Geology and Fossils of Budleigh
Budleigh Salterton boasts a rich geological heritage that has captivated the imaginations of geologists and fossil enthusiasts for generations. The charming seaside town, located at the western edge of Jurassic Coast World Heritage Site, reveals a treasure trove of geological wonders dating back millions of years.
At the heart of Budleigh Salterton's geological story are the magnificent red cliffs that dramatically define its coastline. These cliffs are composed of Triassic-aged sedimentary rocks, (New Red Sandstones) primarily sandstone and mudstone, which are roughly 250 million years old. They represent a time when the area was a vast desert, complete with shifting dunes and seasonal rivers. The resulting layers of sediment have been sculpted over time, forming the iconic cliffs that overlook the town and the sea.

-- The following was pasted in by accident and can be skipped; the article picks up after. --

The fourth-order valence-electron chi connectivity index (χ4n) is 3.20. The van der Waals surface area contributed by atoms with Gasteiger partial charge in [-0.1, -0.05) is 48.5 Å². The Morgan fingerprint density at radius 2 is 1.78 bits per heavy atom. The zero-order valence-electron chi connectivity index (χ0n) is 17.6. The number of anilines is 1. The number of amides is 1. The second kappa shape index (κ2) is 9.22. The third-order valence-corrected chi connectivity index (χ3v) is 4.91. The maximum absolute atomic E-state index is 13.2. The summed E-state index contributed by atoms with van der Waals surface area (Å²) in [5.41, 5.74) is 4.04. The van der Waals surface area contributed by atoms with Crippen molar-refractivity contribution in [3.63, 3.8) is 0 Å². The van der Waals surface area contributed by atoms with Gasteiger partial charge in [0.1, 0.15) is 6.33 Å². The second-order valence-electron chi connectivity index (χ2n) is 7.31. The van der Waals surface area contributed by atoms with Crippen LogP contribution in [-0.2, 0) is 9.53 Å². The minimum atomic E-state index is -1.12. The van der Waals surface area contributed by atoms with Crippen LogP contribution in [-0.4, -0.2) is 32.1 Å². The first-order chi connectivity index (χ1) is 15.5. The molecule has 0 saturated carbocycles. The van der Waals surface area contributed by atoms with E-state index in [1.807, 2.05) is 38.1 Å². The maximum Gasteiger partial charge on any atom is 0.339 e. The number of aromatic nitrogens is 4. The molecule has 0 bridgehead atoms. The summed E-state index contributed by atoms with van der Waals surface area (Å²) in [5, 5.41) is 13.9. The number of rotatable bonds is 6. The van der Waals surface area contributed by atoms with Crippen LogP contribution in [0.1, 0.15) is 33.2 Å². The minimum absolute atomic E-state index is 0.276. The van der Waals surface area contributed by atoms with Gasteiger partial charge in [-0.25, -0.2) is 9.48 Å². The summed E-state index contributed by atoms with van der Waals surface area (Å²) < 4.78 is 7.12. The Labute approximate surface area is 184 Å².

What truly sets Budleigh Salterton apart is its unique pebble beach from the western edge of the town to the mouth of the River Otter. The beach is composed of a complex and varied collection of pebbles that occasionally yield shell fossils, however, as the beach is a designated SSSI - Site of Special Scientific Interest, no pebbles or fossils can be removed from it. Photographs only, please! For those interested in fossil hunting and collecting, make sure to explore the coast around Lyme Regis, Charmouth, Seatown and West Bay.
To the knowledgeable geologist, Budleigh’s red cliffs reveal - one of the more fascinating aspects of the geology. Please be aware that the cliff faces are unstable in many places so great care must be observed for everyone’s safety.